"Is there anything you can do for him?" The voice echoed in the tone and timbre of ancient words in his head. "Self-destruction is easy. I didn't need Vietnam to teach me how to do that."

"He's not in any pain, if that's what you're worried about." Murdock would have glared at the creepy-looking lab rat mutilator if he'd had the strength. If this was painless, dying would be a breeze! "We've given him some sedatives to calm him down and they're helping. But he hasn't said anything coherent since he got here."

"Does he even hear us?"

"Well, physically, yes."

Murdock reached for his ears, physically trying to rip them off. He didn't want to hear, to know what they were saying abouthim. But his wrists were chained to the wheelchair, and he didn't have the strength to struggle. Weakened hands fell helplessly back into his lap.

"His hearing isn't damaged. But it's not clear how much he understands right now."

The voices mixed and mingled and swirled. His head hurt. Too much listening, too much talking; he couldn't make sense of it and he didn't want to. Voices talking to him, talking about him, and the screaming went on and on. He rubbed his hands together - they could just reach - one over the other, trying desperately to wash the blood off. He needed water to wash off the blood.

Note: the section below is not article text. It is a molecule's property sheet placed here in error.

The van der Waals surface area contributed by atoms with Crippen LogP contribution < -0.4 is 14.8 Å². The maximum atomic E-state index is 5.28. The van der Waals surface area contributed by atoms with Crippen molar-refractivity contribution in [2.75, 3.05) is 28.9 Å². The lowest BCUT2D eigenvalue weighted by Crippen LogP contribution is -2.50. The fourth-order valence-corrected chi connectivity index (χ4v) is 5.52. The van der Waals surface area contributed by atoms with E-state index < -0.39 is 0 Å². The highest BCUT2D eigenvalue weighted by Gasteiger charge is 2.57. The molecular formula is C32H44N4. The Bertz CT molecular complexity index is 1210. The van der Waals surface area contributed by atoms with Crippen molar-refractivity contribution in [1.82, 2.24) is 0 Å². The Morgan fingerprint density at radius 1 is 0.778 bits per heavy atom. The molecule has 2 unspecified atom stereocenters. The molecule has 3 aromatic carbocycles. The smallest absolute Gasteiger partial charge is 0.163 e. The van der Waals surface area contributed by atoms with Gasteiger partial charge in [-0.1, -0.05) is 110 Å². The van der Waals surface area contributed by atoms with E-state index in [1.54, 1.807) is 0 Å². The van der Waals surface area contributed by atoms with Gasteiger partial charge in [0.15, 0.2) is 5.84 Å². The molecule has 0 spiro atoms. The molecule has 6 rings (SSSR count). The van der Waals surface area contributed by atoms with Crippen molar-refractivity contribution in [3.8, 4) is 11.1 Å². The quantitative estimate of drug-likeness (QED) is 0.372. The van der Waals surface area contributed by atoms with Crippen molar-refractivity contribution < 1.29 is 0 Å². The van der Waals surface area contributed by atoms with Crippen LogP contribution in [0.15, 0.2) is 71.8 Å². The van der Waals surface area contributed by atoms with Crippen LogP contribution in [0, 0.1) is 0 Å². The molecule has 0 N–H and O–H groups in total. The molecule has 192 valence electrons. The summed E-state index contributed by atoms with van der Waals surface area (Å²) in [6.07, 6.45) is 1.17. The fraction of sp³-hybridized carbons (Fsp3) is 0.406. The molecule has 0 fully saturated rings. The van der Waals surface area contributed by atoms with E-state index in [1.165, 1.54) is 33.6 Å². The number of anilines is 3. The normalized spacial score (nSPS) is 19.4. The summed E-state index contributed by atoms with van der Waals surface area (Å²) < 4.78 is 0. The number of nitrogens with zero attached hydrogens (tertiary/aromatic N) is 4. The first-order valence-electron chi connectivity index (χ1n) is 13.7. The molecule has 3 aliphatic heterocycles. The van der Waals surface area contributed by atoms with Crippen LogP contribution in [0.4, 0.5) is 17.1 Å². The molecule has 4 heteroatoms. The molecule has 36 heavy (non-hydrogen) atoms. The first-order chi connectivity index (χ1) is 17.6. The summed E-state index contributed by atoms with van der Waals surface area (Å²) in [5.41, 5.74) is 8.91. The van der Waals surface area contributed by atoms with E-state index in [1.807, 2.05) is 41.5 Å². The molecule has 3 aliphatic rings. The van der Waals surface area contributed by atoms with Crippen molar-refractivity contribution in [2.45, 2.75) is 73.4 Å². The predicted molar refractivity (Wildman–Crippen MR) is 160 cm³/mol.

"No, don't do that." He stared blankly at the face of a woman. "Remember, if this comes out of your hand, I have to put it back in." She pointed to the tube that ran into the back of his hand. "And the doctor said if you pulled it out again, we were going to have to tie your arms tighter."

"How many times has he pulled it?"

"Just once, and I don't think he did it on purpose," the pretty nurse monster cooed. "But he's so dehydrated, it was hard to get it restarted."

Voices. Too many voices made him want to scream. He curled up into a ball and wished to die, eyes open and staring as - bang! - another one died. "I had a dog and his name was Blue..."

"Wonder if he even remembers. If he remembers anything."

"Maybe it's better if he doesn't."


"Bet you five dollars he's a good dog too..."

He rocked, hugging himself tightly. "Sing!"

He opened his eyes and stared at the wall, still rocking as the words whispered through his lips. So many voices, so many songs... "Sing louder!"

"Sing because you're free!"

"Because it's almost over..."

"Guys, listen."

"Old Blue died and he died so hard..."

"What is it, Face?"


"Shook the ground in my backyard..."

Murdock looked up and met the eyes of the man standing next to him, the man who was singing with him. He knew this song? Murdock didn't even know how he knew this song. Maybe it was a nursery rhyme that his mother had sung to him once, when he was little. Maybe.

"Dug his grave with a silver spade..."

"Lowered him down with links of chain..." Murdock's eyes drifted to the other two men, who were slowly coming closer, both singing under their breaths. "Every link, I did call his name..."